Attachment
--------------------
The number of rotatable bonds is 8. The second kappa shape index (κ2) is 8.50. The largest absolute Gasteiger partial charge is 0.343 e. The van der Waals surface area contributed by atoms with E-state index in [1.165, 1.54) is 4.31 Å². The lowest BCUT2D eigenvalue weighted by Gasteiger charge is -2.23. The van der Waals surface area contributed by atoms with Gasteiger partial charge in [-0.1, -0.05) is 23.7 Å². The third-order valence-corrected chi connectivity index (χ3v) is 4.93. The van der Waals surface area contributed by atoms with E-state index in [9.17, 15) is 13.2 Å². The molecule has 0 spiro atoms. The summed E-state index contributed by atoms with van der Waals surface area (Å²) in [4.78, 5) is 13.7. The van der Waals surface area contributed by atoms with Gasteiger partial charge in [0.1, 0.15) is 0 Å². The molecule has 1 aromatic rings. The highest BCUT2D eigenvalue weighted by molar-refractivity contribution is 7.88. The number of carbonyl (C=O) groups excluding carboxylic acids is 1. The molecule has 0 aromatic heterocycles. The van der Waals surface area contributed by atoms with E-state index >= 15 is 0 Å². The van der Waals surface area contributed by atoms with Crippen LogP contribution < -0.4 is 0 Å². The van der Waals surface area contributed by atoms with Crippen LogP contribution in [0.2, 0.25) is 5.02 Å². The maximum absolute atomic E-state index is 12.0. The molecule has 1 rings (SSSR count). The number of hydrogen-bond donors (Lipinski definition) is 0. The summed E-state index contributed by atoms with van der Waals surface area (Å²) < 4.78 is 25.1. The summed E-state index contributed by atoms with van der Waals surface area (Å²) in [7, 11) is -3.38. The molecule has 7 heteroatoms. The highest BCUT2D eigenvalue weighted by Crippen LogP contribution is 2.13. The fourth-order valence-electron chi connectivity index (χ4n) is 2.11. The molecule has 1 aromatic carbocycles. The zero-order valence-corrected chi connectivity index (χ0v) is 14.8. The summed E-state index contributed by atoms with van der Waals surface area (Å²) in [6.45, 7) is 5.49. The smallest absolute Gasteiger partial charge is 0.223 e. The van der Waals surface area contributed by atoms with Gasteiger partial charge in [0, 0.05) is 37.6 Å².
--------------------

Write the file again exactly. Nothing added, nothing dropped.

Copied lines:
The number of rotatable bonds is 8. The second kappa shape index (κ2) is 8.50. The largest absolute Gasteiger partial charge is 0.343 e. The van der Waals surface area contributed by atoms with E-state index in [1.165, 1.54) is 4.31 Å². The lowest BCUT2D eigenvalue weighted by Gasteiger charge is -2.23. The van der Waals surface area contributed by atoms with Gasteiger partial charge in [-0.1, -0.05) is 23.7 Å². The third-order valence-corrected chi connectivity index (χ3v) is 4.93. The van der Waals surface area contributed by atoms with E-state index in [9.17, 15) is 13.2 Å². The molecule has 0 spiro atoms. The summed E-state index contributed by atoms with van der Waals surface area (Å²) in [4.78, 5) is 13.7. The van der Waals surface area contributed by atoms with Gasteiger partial charge in [0.1, 0.15) is 0 Å². The molecule has 1 aromatic rings. The highest BCUT2D eigenvalue weighted by molar-refractivity contribution is 7.88. The number of carbonyl (C=O) groups excluding carboxylic acids is 1. The molecule has 0 aromatic heterocycles. The van der Waals surface area contributed by atoms with E-state index >= 15 is 0 Å². The van der Waals surface area contributed by atoms with Crippen LogP contribution < -0.4 is 0 Å². The van der Waals surface area contributed by atoms with Crippen LogP contribution in [0.2, 0.25) is 5.02 Å². The maximum absolute atomic E-state index is 12.0. The molecule has 1 rings (SSSR count). The number of hydrogen-bond donors (Lipinski definition) is 0. The summed E-state index contributed by atoms with van der Waals surface area (Å²) < 4.78 is 25.1. The summed E-state index contributed by atoms with van der Waals surface area (Å²) in [7, 11) is -3.38. The molecule has 7 heteroatoms. The highest BCUT2D eigenvalue weighted by Crippen LogP contribution is 2.13. The fourth-order valence-electron chi connectivity index (χ4n) is 2.11. The molecule has 1 aromatic carbocycles. The zero-order valence-corrected chi connectivity index (χ0v) is 14.8. The summed E-state index contributed by atoms with van der Waals surface area (Å²) in [6.45, 7) is 5.49. The smallest absolute Gasteiger partial charge is 0.223 e. The van der Waals surface area contributed by atoms with Gasteiger partial charge in [0, 0.05) is 37.6 Å².